===========================================
     Who cares!
     
  7. You have chosen to ignore posts from COMMUNIST-CONTRARIAN. Show COMMUNIST-CONTRARIAN's posts

    Re: Steinbrenner helped FBI before winning pardon

    NO SNITCHIN HOMIE!
     
  8. You have chosen to ignore posts from harness. Show harness's posts

    Re: Steinbrenner helped FBI before winning pardon

    I'm curious as to his knowledgeof terrorist activity.
    How could a baseball owner know this?
     
  9. You have chosen to ignore posts from Bosoxl94l. Show Bosoxl94l's posts

    Re: Steinbrenner helped FBI before winning pardon

    In Response to Re: Steinbrenner helped FBI before winning pardon:
    I'm curious as to his knowledge of terrorist activity. How could a baseball owner know this?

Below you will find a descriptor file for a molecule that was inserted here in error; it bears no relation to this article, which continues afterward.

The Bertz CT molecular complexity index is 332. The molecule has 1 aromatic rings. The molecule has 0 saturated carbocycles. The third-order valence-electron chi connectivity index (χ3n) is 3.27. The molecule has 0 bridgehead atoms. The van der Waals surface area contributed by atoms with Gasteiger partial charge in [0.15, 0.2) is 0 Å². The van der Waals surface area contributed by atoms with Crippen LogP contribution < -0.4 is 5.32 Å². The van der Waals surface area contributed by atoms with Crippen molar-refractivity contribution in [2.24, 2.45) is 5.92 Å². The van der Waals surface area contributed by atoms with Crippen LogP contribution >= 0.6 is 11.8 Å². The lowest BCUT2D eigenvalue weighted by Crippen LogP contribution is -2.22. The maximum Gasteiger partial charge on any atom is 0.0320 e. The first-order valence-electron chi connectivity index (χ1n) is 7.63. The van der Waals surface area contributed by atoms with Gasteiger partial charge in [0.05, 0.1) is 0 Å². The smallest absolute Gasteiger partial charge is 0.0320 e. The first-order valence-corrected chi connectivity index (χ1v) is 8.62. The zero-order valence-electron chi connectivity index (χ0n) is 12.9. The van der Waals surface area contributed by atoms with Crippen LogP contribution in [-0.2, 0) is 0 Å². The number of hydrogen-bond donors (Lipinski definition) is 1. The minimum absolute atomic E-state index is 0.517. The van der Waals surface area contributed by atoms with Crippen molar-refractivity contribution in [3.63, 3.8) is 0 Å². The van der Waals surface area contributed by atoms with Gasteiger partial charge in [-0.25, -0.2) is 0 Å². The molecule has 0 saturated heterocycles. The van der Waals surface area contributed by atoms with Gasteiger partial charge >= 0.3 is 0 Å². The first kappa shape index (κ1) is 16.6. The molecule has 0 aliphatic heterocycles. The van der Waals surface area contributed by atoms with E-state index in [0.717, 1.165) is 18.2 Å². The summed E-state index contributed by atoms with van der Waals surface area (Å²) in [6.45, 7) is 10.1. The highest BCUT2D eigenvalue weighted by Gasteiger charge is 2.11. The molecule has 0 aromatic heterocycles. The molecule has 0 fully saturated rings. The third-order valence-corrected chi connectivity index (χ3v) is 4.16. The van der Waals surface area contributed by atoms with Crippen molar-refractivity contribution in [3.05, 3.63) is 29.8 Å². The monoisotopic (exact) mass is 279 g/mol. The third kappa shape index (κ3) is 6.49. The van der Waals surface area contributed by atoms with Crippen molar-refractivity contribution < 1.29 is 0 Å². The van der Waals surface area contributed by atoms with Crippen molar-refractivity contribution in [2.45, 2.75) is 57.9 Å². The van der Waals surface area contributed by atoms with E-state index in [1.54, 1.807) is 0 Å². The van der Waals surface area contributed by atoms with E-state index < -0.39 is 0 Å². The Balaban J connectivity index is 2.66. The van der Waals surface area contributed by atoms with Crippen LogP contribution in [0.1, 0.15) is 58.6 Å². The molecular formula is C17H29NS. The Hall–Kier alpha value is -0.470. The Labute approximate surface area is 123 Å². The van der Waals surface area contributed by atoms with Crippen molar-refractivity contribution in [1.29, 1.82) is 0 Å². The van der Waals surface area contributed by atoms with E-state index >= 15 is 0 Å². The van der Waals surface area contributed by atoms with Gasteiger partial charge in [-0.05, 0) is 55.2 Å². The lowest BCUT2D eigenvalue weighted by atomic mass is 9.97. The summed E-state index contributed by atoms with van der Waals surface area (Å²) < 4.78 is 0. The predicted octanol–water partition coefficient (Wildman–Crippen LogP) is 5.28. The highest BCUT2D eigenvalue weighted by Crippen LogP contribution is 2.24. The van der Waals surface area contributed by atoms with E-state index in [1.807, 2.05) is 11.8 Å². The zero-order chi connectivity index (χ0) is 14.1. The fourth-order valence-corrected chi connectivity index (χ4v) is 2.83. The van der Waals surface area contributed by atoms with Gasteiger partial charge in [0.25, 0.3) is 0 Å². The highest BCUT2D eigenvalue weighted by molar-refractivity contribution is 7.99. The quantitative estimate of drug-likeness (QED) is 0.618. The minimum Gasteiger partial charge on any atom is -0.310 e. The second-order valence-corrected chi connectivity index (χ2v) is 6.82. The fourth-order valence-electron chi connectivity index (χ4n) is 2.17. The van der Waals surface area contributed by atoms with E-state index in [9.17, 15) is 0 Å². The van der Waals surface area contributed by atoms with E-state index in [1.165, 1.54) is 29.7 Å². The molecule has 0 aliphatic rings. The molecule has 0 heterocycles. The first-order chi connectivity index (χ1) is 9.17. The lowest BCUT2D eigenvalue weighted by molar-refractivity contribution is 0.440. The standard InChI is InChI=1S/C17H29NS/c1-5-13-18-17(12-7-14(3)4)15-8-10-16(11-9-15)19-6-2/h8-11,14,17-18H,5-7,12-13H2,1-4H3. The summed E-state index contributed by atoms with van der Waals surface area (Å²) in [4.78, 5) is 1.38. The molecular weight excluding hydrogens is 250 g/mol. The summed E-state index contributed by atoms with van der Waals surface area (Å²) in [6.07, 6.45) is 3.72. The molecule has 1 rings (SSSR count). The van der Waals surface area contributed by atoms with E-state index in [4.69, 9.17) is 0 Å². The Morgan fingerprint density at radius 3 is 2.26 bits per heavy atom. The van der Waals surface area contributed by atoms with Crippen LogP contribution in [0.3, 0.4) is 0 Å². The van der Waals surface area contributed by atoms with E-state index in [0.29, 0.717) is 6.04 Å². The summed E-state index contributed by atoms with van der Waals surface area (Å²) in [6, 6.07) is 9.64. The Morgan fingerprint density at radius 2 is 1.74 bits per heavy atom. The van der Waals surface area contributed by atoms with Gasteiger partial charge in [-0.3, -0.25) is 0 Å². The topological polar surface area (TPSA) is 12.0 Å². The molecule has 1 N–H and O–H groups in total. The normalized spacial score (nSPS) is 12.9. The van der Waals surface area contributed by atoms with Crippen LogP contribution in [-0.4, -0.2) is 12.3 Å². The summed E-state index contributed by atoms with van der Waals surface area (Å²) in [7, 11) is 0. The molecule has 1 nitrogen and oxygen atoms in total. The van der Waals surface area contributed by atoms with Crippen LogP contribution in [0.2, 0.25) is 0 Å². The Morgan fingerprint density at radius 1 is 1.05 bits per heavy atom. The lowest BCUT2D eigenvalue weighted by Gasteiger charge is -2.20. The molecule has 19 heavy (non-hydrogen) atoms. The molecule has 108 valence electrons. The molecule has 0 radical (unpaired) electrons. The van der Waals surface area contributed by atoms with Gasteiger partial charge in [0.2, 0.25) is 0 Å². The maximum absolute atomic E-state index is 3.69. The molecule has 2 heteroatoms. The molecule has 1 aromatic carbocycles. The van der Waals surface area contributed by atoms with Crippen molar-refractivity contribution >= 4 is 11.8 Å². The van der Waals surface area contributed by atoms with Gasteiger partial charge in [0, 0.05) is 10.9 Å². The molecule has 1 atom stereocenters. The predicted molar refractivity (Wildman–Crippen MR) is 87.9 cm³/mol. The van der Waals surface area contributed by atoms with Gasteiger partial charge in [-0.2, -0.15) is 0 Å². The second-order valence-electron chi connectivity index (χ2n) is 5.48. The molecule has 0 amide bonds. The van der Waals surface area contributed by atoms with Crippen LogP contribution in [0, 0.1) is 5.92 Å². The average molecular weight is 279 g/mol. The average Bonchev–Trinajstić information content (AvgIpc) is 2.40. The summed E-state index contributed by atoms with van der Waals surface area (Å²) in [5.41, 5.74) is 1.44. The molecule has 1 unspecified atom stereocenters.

Posted by harness


    I suggest that for the survival of the forum that we stop talking politics, religion, and current events.
     
  10. You have chosen to ignore posts from losmediasrojas. Show losmediasrojas's posts

    Re: Steinbrenner helped FBI before winning pardon

    In Response to Re: Steinbrenner helped FBI before winning pardon:
    I'm curious as to his knowledge of terrorist activity. How could a baseball owner know this?
    Posted by harness


    Because George Costanza worked for him. 
     
  11. You have chosen to ignore posts from harness. Show harness's posts

    Re: Steinbrenner helped FBI before winning pardon

    Frown
     
  12. You have chosen to ignore posts from RSF4Life234. Show RSF4Life234's posts

    Re: Steinbrenner helped FBI before winning pardon

    http://www.youtube.com/watch?v=pvg9jo5ZxnE
     
  13. You have chosen to ignore posts from DirtyWaterLover. Show DirtyWaterLover's posts